For Dominque Thomas, his mother was his everything.
“My mom’s name was Carol Thomas,” he said. “My mom was my queen. She was my everything,” he said.
Carol Thomas passed away March 12, 2012, during her son’s sophomore year at the University of Arkansas at Little Rock. She was 43.
Following her passing, Thomas fought a long, hard journey to earn a college degree, just as his mother always wanted.
He graduated with a bachelor’s degree incriminal justice at UALR’s 2016 spring commencement May 14 at the Jack Stephens Center.
Thomas remembers his mother as a “warrior” who worked hard to give him a good life. While battling sickle cell anemia, Carol Thomas was unable to find work in Little Rock.
She had a brother in Nashville who gave her a good job, so she worked in Nashville and traveled to Little Rock on weekends to be with her son, who lived with an aunt.
While he was a senior at North Little Rock High School, Thomas received the worst news imaginable.
“My senior year in high school was when the disease started to take over her body,” he said. “It was like she was getting tired. She was ready to go, so she prepped me. She was always determined. She always gave me a talk. She is one of the reasons why I made it this far, because of how she was and how she raised me.”
So Thomas enrolled at UALR in fall 2011. He didn’t have the typical first-year college experience of living on campus.
Instead, he lived at home, while taking care of his mother who was dying.
During his sophomore year, Thomas’ mother passed away. This was the beginning of what Thomas remembers as the worst point in his life.
“It was very hard because she was the only parent in my life,” Thomas recalled. “I let my grades slip, and I lost a couple scholarships. I just lost focus.”
The semester following his mother’s death served as a wake-up call for Thomas. Having lost his financial aid, Thomas worked three jobs to pay for college.
“That was my turnaround to get back on track. I made a 3.2 GPA that semester, so I was very determined not to slack anymore.”
Thomas is grateful for the support he received at UALR to help him get through the loss of his mother and to keep him in school.
“Losing her was very difficult,” he said. “I wanted to drop out. I wanted to give up, but I had a support group who kept me motivated and helped me.”
He is especially thankful to his mentors in the African American Male Initiative, Harvelle Howard and Darryl McGee, and his Alpha Phi Alpha fraternity brothers, Michael Sullivan, Jr., Jermaine Marshall, Damien Watson, Donovan Goodwin, Roderick Henderson, Darrius Green, Jr., and Kenneth Jones.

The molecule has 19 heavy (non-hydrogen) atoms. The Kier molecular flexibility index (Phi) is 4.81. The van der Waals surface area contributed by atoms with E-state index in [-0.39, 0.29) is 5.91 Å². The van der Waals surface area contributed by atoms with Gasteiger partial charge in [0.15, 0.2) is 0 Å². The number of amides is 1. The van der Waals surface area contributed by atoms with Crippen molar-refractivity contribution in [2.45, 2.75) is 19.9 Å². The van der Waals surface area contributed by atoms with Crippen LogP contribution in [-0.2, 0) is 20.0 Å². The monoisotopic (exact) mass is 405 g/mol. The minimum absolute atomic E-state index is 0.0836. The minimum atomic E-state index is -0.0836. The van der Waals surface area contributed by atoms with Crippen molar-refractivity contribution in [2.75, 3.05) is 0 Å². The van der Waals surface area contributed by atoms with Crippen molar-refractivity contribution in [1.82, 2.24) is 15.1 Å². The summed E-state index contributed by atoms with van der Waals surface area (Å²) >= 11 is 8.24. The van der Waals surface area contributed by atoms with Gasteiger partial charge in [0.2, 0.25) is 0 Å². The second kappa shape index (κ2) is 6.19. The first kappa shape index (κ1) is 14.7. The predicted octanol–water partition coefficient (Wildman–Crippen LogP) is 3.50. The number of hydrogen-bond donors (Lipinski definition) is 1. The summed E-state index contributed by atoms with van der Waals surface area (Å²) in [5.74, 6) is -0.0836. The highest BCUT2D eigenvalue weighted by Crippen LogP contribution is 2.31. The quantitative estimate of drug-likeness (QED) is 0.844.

“If I needed any help, they were there,” he said. “They were there when my mom had her funeral. A bunch of members of the group came to her funeral and supported me. When I let my grades slip, they were there for me. They were always my motivators.”
In August 2015, Mia Phillips, communications and special projects coordinator in the Chancellor’s Office, hired Thomas to work as an office assistant with theUALR Green Dot initiative.
“Dominque is hard-working and one of the most dependable students I have ever worked with,” Phillips said. “We have a lot of students who lose parents in the midst of their academic career who never recover from it. He bounced back and is graduating just like his mom wanted him too.”
Thomas has also served as chief justice of the Student Government Association, treasurer of the National Association for the Advancement of Colored People, and treasurer of Alpha Phi Alpha Fraternity, Inc.
He is also a member of the Criminal Justice Society, National Society of Black Engineers, March of Dimes Collegiate Council, Academic and Grievance Integrity Committee, and Big Brothers Big Sisters.
Facing one more hardship
Before graduation, tragedy struck Thomas’ life once more. During the 2015 Christmas break, he was involved in a car crash that left his arm broken, requiring surgery and a metal plate.
“I had to miss class for almost a month,” he said. “I was getting frustrated that I wasn’t going to graduate, but I have some understanding professors.”
To add insult to injury, the crash meant letting go of a beloved connection to his mother.
“The wreck was very heart-breaking, because the car was my mom’s,” he said. “It was my only memory of her.”
This summer, he will tutor incoming UALR freshmen through theCharles W. Donaldson Summer Bridge Academy, a three-week residential program that prepares incoming freshmen for college-level work by eliminating the need for them to take remedial math and English courses.
After graduation, Thomas will pursue his master’s degree in higher education on the college student affairs track at UALR. Eventually, he hopes to earn a doctorate and become a college dean.
“I would love to work with minority students when they come into college and be a mentor to them the same way people at UALR helped me.”
In the end, Thomas hopes his story will help other college students overcome any trials they are facing.
“Everything happens for a reason, and I think my story can help incoming students,” he said. “I always tell new students: Don’t let social groups take control of your life, because you can let your grades drop. I tell my story, because I don’t want them to go down the road I went down.”